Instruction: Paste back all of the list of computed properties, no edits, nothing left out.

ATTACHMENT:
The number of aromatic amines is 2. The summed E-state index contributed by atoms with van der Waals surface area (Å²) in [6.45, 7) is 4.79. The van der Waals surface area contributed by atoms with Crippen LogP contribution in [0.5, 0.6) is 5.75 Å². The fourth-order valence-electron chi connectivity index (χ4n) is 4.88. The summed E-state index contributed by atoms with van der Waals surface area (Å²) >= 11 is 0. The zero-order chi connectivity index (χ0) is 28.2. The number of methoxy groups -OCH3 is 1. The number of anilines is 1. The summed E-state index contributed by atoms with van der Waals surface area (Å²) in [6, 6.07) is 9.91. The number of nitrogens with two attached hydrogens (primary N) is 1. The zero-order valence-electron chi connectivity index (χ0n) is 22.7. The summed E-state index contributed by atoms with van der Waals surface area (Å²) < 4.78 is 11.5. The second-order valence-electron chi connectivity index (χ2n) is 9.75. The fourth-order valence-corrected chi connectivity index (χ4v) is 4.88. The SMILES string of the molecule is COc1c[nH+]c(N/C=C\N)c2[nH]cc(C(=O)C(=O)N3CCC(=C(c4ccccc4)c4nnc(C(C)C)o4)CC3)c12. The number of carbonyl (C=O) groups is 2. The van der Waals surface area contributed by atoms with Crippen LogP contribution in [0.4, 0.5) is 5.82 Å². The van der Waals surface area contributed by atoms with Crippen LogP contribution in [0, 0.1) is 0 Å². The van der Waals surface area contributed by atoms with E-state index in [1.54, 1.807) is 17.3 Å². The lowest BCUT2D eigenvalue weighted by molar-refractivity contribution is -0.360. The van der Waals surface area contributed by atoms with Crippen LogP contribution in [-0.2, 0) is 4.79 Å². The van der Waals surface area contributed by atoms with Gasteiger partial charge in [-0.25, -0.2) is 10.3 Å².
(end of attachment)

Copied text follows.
The number of aromatic amines is 2. The summed E-state index contributed by atoms with van der Waals surface area (Å²) in [6.45, 7) is 4.79. The van der Waals surface area contributed by atoms with Crippen LogP contribution in [0.5, 0.6) is 5.75 Å². The fourth-order valence-electron chi connectivity index (χ4n) is 4.88. The summed E-state index contributed by atoms with van der Waals surface area (Å²) >= 11 is 0. The zero-order chi connectivity index (χ0) is 28.2. The number of methoxy groups -OCH3 is 1. The number of anilines is 1. The summed E-state index contributed by atoms with van der Waals surface area (Å²) in [6, 6.07) is 9.91. The number of nitrogens with two attached hydrogens (primary N) is 1. The zero-order valence-electron chi connectivity index (χ0n) is 22.7. The summed E-state index contributed by atoms with van der Waals surface area (Å²) < 4.78 is 11.5. The second-order valence-electron chi connectivity index (χ2n) is 9.75. The fourth-order valence-corrected chi connectivity index (χ4v) is 4.88. The SMILES string of the molecule is COc1c[nH+]c(N/C=C\N)c2[nH]cc(C(=O)C(=O)N3CCC(=C(c4ccccc4)c4nnc(C(C)C)o4)CC3)c12. The number of carbonyl (C=O) groups is 2. The van der Waals surface area contributed by atoms with Crippen LogP contribution in [0.4, 0.5) is 5.82 Å². The van der Waals surface area contributed by atoms with Crippen LogP contribution in [0, 0.1) is 0 Å². The van der Waals surface area contributed by atoms with E-state index in [1.54, 1.807) is 17.3 Å². The lowest BCUT2D eigenvalue weighted by molar-refractivity contribution is -0.360. The van der Waals surface area contributed by atoms with Crippen LogP contribution in [-0.2, 0) is 4.79 Å². The van der Waals surface area contributed by atoms with Gasteiger partial charge in [-0.25, -0.2) is 10.3 Å².